Inspiring Spaces: Risk, Choice and Playful Learning

By: Cindy Green B.Sc., RECE. I am grateful to my long time friend and colleague, Diane Kashin for inviting me to accompany her on a journey to present in, and visit Adelaide, South Australia. Upon return from our adventures there are so many experiences that we continue to reflect on regarding the multiples perspectives evident in both South Australian and Canadian contexts (Ontario).Through EChO (Early Childhood Organization of South Australia), Lisa Burman, Consulting Through Pedagogical Change organized and invited us to visit; Alberton Primary School, Blair Athol North Birth to Year 7,  Rostrevor Kindergarten  and il nido Children’s Centre for Early Childhood Development and Parenting. “Inspiring spaces” both indoors and outdoors seems to barely sum up our visits to each of these settings, nor does “inspiring educators”. It is evident that these settings truly embrace and are influenced by the big ideas and principles inherent within Carla Rinaldi’s report to South Australia, Re-imaging Childhood (2013). Carla is pictured in the report at one of our favourite places in Adelaide, Rundle Mall sitting upon a famous sculpture.

Carla Rinaldi at the Rundle Mall

There are so many thoughts that come to mind when reflecting on the visits to these programs but as a start, I plan to share my observations and wonders about the indoor and outdoor environments, risk-taking, offering children choices and the power of learning through play and inquiry. Welcoming first comes to mind. Australia’s national Early Years Learning Framework, Belonging, Being and Becoming highlights the importance of solid relationships between children, their families and educators, and it is these relationships and their steadfast image of the child as competent and capable that is visible upon initial observation. Everyone connected to children’s learning radiates such pride in place and practice. While writing this post, I am reflecting on the joy that children experience when they are offered opportunity to learn within environments that are innovative, respectful and abundantly provisioned with loose parts. We were drawn to the authenticity of the materials and furniture that was most often “upcycled” dining room tables and chairs, coffee and end tables as well as shelving. Imagine a classroom that is referred to as a “studio” where children choose where to sit, at what physical level and with whom. Children from 7 to 12 years of age are grouped together all day in these 2 schools, everyone learning from and with one another.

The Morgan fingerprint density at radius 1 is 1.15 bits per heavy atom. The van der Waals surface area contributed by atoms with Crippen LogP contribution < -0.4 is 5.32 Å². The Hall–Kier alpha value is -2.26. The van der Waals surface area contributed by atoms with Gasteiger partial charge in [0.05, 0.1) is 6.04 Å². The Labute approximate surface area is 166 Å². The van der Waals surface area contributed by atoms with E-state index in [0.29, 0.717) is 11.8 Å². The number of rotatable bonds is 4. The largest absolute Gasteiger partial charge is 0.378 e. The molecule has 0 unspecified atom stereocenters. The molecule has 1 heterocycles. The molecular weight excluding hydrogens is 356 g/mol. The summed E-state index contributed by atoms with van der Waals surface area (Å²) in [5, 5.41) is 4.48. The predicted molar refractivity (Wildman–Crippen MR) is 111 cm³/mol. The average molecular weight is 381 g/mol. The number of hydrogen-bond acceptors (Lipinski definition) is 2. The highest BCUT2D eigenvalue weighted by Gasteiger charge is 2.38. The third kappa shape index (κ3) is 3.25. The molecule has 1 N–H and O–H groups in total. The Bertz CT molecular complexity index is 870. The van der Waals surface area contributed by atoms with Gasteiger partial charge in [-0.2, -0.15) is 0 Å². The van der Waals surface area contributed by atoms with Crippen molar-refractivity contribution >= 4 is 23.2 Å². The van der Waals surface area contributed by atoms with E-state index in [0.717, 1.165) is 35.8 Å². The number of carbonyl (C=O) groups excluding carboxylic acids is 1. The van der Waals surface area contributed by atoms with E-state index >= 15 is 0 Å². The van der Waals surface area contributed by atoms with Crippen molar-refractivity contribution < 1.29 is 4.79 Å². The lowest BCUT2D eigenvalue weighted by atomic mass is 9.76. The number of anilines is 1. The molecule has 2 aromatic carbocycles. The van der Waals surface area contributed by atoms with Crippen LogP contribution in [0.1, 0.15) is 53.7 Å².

Dining chairs and tablesClassroom without traditional desks2

Within the children’s centres, the preschools/kindie programs and reception (year one) cozy spaces were everywhere, indoors and out. Draping fabric, intentionally placed furniture and various nooks and crannies created spaces that were inviting and inspiring. There were numerous loose parts and a clear absence of commercially manufactured close-ended toys, plastic or otherwise. To my delight I saw baskets of open-ended fabric pieces that were available and being used by the children, supporting their symbolic play.

Cozy indoor places